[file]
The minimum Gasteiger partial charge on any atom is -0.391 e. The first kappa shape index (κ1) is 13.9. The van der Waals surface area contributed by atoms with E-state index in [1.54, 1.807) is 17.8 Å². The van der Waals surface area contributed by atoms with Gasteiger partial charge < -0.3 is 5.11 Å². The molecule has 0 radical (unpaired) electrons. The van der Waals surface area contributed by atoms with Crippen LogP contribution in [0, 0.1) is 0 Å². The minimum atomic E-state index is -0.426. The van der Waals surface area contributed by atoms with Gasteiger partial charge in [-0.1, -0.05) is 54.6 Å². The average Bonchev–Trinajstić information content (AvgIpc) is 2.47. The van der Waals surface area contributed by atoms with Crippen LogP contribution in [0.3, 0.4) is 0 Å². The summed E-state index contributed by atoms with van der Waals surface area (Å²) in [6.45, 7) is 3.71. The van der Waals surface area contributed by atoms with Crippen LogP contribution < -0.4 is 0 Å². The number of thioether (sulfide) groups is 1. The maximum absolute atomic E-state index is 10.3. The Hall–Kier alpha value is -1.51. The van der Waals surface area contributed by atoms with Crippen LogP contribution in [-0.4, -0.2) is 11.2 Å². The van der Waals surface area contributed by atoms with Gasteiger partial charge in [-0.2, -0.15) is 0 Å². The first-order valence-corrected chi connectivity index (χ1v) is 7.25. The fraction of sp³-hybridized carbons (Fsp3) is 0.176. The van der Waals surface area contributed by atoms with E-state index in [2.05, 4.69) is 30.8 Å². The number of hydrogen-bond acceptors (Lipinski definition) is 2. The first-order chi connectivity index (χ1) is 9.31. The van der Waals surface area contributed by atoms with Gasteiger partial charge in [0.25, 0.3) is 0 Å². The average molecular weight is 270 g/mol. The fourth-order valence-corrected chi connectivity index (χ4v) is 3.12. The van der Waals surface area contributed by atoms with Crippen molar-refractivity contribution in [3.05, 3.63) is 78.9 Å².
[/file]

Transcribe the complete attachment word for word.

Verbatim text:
The minimum Gasteiger partial charge on any atom is -0.391 e. The first kappa shape index (κ1) is 13.9. The van der Waals surface area contributed by atoms with E-state index in [1.54, 1.807) is 17.8 Å². The van der Waals surface area contributed by atoms with Gasteiger partial charge < -0.3 is 5.11 Å². The molecule has 0 radical (unpaired) electrons. The van der Waals surface area contributed by atoms with Crippen LogP contribution in [0, 0.1) is 0 Å². The minimum atomic E-state index is -0.426. The van der Waals surface area contributed by atoms with Gasteiger partial charge in [-0.1, -0.05) is 54.6 Å². The average Bonchev–Trinajstić information content (AvgIpc) is 2.47. The van der Waals surface area contributed by atoms with Crippen LogP contribution in [0.3, 0.4) is 0 Å². The summed E-state index contributed by atoms with van der Waals surface area (Å²) in [6.45, 7) is 3.71. The van der Waals surface area contributed by atoms with Crippen LogP contribution < -0.4 is 0 Å². The number of thioether (sulfide) groups is 1. The maximum absolute atomic E-state index is 10.3. The Hall–Kier alpha value is -1.51. The van der Waals surface area contributed by atoms with Crippen LogP contribution in [-0.4, -0.2) is 11.2 Å². The van der Waals surface area contributed by atoms with Gasteiger partial charge in [-0.2, -0.15) is 0 Å². The first-order valence-corrected chi connectivity index (χ1v) is 7.25. The fraction of sp³-hybridized carbons (Fsp3) is 0.176. The van der Waals surface area contributed by atoms with E-state index in [2.05, 4.69) is 30.8 Å². The number of hydrogen-bond acceptors (Lipinski definition) is 2. The first-order chi connectivity index (χ1) is 9.31. The van der Waals surface area contributed by atoms with Gasteiger partial charge in [0.25, 0.3) is 0 Å². The average molecular weight is 270 g/mol. The fourth-order valence-corrected chi connectivity index (χ4v) is 3.12. The van der Waals surface area contributed by atoms with Crippen molar-refractivity contribution in [3.05, 3.63) is 78.9 Å².